He said derivation should be increased to 21 per cent. He, however, added that such a decision was purely a political decision and not an economic decision “because delegates from the South-South must go home with something.”

A delegate from Cross Rivers State, Orok Duke, who read a poem to the delegates, referred to some delegates who spoke on Monday as cowards “because they failed to speak the truth.”

Dr. Joe Okei-Odumakin in her contribution, said it took the blood of Ken Saro Wiwa for attention to be shifted to the degradation of the Niger Delta and appealed to delegates to vote for the increase of derivation fund to at least 21 per cent.

Another delegate, Mr. Yinka Odumakin from the South-West, attributed the problem of the country to what he called the attitude of wealth without work.

While reeling out statistics, he said only Lagos State could afford to pay salaries to its workers through its Internally Generated Revenue.

Following the trend of the debate, the leadership of the conference instructed that five transparent ballot boxes from the Independent National Electoral Commission be brought to the hall.

The boxes were strategically placed in front of the delegates, which was an indication that the contentious issues would be decided by voting.

Before announcing a short break, Kutigi told the delegates not to be intimidated with the ballot boxes.

He said the confab secretariat was just getting ready for “any eventuality, but we hope we will reach consensus on everything.”

Immediately the conference reconvened, the delegates sang the old National Anthem, which they had recommended should replace the current one.

Kutigi smiled and also praised the delegates for their maturity and cooperation since the beginning of the conference.

After this, a former Minister of External Affairs, Senator Ike Nwachukwu, moved a motion, in which he informed the delegates and the conference leadership that the leadership of the six zones had been meeting over derivation and that they had gone very far on some agreements that could be reached.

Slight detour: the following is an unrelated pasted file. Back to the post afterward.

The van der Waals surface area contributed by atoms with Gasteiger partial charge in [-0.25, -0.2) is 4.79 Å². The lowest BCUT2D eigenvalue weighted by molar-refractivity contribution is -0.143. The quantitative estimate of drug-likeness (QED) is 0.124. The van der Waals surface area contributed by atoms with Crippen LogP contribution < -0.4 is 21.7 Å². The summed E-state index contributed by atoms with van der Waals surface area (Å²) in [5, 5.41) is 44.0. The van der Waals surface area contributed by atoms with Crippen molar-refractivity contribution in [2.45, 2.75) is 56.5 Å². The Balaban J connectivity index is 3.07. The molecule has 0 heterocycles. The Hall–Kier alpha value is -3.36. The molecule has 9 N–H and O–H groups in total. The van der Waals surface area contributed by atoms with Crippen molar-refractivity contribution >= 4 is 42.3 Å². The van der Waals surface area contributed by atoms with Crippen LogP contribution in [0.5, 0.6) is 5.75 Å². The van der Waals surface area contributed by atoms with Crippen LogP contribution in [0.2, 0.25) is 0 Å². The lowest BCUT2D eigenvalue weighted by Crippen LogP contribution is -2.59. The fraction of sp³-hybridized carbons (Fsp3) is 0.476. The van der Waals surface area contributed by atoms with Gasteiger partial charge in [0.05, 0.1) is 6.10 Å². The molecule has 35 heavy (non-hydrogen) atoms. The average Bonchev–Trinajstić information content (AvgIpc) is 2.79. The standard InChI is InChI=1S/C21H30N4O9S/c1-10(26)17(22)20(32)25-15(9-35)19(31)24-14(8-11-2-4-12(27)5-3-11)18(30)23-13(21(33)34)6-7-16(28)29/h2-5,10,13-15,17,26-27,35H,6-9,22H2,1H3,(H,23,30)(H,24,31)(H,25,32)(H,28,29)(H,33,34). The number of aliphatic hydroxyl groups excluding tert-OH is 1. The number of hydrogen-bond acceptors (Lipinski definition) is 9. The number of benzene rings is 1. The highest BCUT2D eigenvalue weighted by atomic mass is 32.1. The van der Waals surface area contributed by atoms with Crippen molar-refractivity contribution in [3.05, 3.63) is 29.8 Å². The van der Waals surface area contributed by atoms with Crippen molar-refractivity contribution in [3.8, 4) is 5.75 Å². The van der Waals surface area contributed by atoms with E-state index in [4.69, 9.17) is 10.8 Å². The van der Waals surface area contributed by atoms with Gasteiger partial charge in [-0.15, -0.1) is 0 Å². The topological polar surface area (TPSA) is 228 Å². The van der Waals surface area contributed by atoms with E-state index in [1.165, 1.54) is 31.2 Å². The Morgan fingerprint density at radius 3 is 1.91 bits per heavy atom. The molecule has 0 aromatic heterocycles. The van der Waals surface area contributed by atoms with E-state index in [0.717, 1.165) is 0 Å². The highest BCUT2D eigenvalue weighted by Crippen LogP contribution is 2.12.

He urged the delegates to allow them continue deliberations and report back on the consensus reached on Wednesday (today).

“The leadership of the six geo-political zones had met and agreed to meet again on some of the recommendations, especially on derivation. Please, could you please allow us to meet and report back to you tomorrow?”

Mohammed Kumalia seconded the motion and urged delegates to give the zonal leaders till Wednesday to resolve the issues.

Kutigi put the motion into question and was supported by the delegates.

Meanwhile, a former Minister of Information, Chief Edwin Clark, has promised that leaders of the zone would meet and resolve the logjam.

Clark said that leaders of the zone would meet and agree on a position to be adopted when the conference reconvenes on Wednesday (today).

Already, he said 18 leaders, made up of three from each of the six-geo political zones had been selected to take part in the meeting.

Our correspondents gathered that the leaders might agree on between 17 and 21 per cent as derivation fund.

He said, “We are not fighting for money to be shared, we are fighting for the people. No one should come here and oppress us.

“Yet, some of our former governors could have misused the money in the past, but some of them are paying for it.”


– The Punch